Who to notify when becoming a landlord

Posted: 4th Jun 2014

In the United Kingdom many businesses are comparatively lightly regulated and you may not need much in the way of formal permission before commencing activities.

There may be some exceptions though and depending upon your interpretation, becoming a landlord may be one such.

Here is a brief summary of some of the parties you may need to notify before you can start to let out your property.

Your mortgage provider

If you are planning to let property that you have previously occupied as your own home and it still has an owner occupier mortgage on it, the conditions of the loan may oblige you to discuss your plans for change of use, in advance, with the mortgage provider.

Of course, if you have a specific buy to let mortgage on the property that may not be necessary.

Any co-owner

If you plan to start letting out property that has not been let previously and is not solely owned by you, you should seek the written permission of any other co-owners of the property concerned.

Your insurance provider

A property that has previously been occupied by the owner is likely to have owner occupier buildings and contents insurance in place.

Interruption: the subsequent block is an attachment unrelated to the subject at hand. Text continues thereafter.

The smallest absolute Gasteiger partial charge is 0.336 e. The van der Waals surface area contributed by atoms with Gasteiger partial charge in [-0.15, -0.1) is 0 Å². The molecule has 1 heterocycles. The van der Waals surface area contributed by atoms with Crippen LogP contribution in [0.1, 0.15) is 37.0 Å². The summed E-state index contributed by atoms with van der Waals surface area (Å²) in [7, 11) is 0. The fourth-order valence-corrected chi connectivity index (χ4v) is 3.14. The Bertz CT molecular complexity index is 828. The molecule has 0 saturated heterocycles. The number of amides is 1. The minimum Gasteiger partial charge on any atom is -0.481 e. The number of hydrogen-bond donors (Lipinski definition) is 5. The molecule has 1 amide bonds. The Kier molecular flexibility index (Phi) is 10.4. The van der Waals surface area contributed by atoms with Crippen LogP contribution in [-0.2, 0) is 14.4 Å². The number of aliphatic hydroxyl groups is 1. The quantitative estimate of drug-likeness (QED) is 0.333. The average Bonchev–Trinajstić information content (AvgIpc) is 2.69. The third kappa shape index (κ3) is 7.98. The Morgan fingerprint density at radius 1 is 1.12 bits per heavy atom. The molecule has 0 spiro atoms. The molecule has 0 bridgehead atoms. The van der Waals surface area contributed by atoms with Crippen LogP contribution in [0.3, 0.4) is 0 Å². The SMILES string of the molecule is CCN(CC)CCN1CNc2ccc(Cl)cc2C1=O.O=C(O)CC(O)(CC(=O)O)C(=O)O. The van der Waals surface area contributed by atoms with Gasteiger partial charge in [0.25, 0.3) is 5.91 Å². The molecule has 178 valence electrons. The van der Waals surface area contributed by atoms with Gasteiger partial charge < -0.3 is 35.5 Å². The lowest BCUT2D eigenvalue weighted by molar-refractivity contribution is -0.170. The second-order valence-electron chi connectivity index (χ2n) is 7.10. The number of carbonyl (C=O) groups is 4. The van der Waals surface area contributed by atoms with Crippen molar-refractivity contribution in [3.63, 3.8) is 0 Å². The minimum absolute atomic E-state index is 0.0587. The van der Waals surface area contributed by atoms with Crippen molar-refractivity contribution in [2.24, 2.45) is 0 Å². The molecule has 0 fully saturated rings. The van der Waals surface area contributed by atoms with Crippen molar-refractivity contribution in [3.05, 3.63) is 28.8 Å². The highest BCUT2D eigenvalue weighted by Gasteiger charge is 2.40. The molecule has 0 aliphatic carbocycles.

That will typically not be valid once you start to let the property out and you may need to change to landlords insurance to maintain cover. We will gladly provide further assistance in helping you to understand this area.

The freehold owner

This is one that is sometimes overlooked with potentially serious consequences.

If you are the owner of the leasehold, then you may need the freehold owner’s permission in writing before you start letting the property out.

The local council and other authorities

In some circumstances, you may need the permission of the local authorities which may involve some form of registration, before you start letting out a property to certain types of tenants.

Examples might include tenants classed as vulnerable individuals or the elderly.

Remember that the laws in England, Scotland, Wales and Northern Ireland may differ in these respects.

Various service providers

Some supply contracts for things such as gas and electricity may specifically exclude you assigning them to tenants.

It might be worth discussing this with the companies concerned, in advance.

Neighbours

Although there may be no precise contractual or legal requirement to do so, if you are planning to start letting out a property for the first time, it might be prudent to consult the immediate neighbours in advance.

Although their legal permission may not be required, objections and subsequent legal actions may prove to be expensive and distracting for you – particularly if you lose and are forced to change your business direction as a result.